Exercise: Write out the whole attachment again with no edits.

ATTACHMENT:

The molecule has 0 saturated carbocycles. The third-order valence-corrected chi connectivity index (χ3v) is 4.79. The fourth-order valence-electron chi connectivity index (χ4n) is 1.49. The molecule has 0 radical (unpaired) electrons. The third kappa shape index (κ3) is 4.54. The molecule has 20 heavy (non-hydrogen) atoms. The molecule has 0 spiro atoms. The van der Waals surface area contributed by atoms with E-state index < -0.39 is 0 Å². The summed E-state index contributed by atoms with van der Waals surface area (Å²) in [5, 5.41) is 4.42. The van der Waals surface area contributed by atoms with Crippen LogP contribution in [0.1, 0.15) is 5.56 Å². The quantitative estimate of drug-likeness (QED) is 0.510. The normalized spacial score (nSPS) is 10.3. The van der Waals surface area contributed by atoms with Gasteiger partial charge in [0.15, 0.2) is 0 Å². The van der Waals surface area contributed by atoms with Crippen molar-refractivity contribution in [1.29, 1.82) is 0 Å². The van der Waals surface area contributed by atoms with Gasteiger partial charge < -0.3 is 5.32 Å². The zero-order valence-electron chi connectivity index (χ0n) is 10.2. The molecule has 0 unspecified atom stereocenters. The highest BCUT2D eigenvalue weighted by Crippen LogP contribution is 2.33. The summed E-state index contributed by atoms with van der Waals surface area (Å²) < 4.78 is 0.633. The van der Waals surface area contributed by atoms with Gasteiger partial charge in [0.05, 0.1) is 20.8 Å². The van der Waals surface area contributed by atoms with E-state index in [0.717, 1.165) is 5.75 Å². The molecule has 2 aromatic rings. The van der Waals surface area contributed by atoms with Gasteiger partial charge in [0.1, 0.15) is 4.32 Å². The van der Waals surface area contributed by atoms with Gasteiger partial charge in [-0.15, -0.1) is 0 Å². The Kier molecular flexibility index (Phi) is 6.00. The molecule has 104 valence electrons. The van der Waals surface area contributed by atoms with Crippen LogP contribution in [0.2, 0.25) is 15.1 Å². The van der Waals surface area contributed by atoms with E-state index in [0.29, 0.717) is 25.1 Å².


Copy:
The molecule has 0 saturated carbocycles. The third-order valence-corrected chi connectivity index (χ3v) is 4.79. The fourth-order valence-electron chi connectivity index (χ4n) is 1.49. The molecule has 0 radical (unpaired) electrons. The third kappa shape index (κ3) is 4.54. The molecule has 20 heavy (non-hydrogen) atoms. The molecule has 0 spiro atoms. The van der Waals surface area contributed by atoms with E-state index < -0.39 is 0 Å². The summed E-state index contributed by atoms with van der Waals surface area (Å²) in [5, 5.41) is 4.42. The van der Waals surface area contributed by atoms with Crippen LogP contribution in [0.1, 0.15) is 5.56 Å². The quantitative estimate of drug-likeness (QED) is 0.510. The normalized spacial score (nSPS) is 10.3. The van der Waals surface area contributed by atoms with Gasteiger partial charge in [0.15, 0.2) is 0 Å². The van der Waals surface area contributed by atoms with Crippen molar-refractivity contribution in [1.29, 1.82) is 0 Å². The van der Waals surface area contributed by atoms with Gasteiger partial charge < -0.3 is 5.32 Å². The zero-order valence-electron chi connectivity index (χ0n) is 10.2. The molecule has 0 unspecified atom stereocenters. The highest BCUT2D eigenvalue weighted by Crippen LogP contribution is 2.33. The summed E-state index contributed by atoms with van der Waals surface area (Å²) < 4.78 is 0.633. The van der Waals surface area contributed by atoms with Gasteiger partial charge in [0.05, 0.1) is 20.8 Å². The van der Waals surface area contributed by atoms with E-state index in [0.717, 1.165) is 5.75 Å². The molecule has 2 aromatic rings. The van der Waals surface area contributed by atoms with Gasteiger partial charge in [0.1, 0.15) is 4.32 Å². The van der Waals surface area contributed by atoms with Gasteiger partial charge in [-0.15, -0.1) is 0 Å². The Kier molecular flexibility index (Phi) is 6.00. The molecule has 104 valence electrons. The van der Waals surface area contributed by atoms with Crippen LogP contribution in [0.2, 0.25) is 15.1 Å². The van der Waals surface area contributed by atoms with E-state index in [0.29, 0.717) is 25.1 Å².